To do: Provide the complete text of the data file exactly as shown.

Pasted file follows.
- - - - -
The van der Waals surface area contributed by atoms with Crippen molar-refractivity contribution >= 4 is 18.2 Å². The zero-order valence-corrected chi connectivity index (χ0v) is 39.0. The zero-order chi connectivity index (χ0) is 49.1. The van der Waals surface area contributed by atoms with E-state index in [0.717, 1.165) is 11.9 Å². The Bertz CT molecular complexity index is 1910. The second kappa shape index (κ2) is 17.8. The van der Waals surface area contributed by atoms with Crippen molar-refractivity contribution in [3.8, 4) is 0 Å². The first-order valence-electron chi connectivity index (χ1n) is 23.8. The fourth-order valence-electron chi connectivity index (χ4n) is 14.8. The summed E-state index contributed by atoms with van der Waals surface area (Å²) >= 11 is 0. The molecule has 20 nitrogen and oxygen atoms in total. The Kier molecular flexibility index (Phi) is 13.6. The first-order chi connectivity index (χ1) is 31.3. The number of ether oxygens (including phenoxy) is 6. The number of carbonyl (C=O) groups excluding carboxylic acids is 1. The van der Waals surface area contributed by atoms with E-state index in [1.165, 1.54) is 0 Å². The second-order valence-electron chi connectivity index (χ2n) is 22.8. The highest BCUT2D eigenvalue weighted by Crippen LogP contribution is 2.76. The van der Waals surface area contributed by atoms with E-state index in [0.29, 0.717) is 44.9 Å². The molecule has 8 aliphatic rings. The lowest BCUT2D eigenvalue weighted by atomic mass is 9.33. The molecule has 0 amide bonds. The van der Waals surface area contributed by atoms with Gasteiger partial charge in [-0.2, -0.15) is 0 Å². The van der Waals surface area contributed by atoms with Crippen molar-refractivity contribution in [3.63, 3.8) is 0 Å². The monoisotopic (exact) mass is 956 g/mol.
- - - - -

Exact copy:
The van der Waals surface area contributed by atoms with Crippen molar-refractivity contribution >= 4 is 18.2 Å². The zero-order valence-corrected chi connectivity index (χ0v) is 39.0. The zero-order chi connectivity index (χ0) is 49.1. The van der Waals surface area contributed by atoms with E-state index in [0.717, 1.165) is 11.9 Å². The Bertz CT molecular complexity index is 1910. The second kappa shape index (κ2) is 17.8. The van der Waals surface area contributed by atoms with Crippen molar-refractivity contribution in [3.8, 4) is 0 Å². The first-order valence-electron chi connectivity index (χ1n) is 23.8. The fourth-order valence-electron chi connectivity index (χ4n) is 14.8. The summed E-state index contributed by atoms with van der Waals surface area (Å²) >= 11 is 0. The molecule has 20 nitrogen and oxygen atoms in total. The Kier molecular flexibility index (Phi) is 13.6. The first-order chi connectivity index (χ1) is 31.3. The number of ether oxygens (including phenoxy) is 6. The number of carbonyl (C=O) groups excluding carboxylic acids is 1. The van der Waals surface area contributed by atoms with E-state index in [1.165, 1.54) is 0 Å². The second-order valence-electron chi connectivity index (χ2n) is 22.8. The highest BCUT2D eigenvalue weighted by Crippen LogP contribution is 2.76. The van der Waals surface area contributed by atoms with E-state index in [0.29, 0.717) is 44.9 Å². The molecule has 8 aliphatic rings. The lowest BCUT2D eigenvalue weighted by atomic mass is 9.33. The molecule has 0 amide bonds. The van der Waals surface area contributed by atoms with Gasteiger partial charge in [-0.2, -0.15) is 0 Å². The van der Waals surface area contributed by atoms with Crippen molar-refractivity contribution in [3.63, 3.8) is 0 Å². The monoisotopic (exact) mass is 956 g/mol.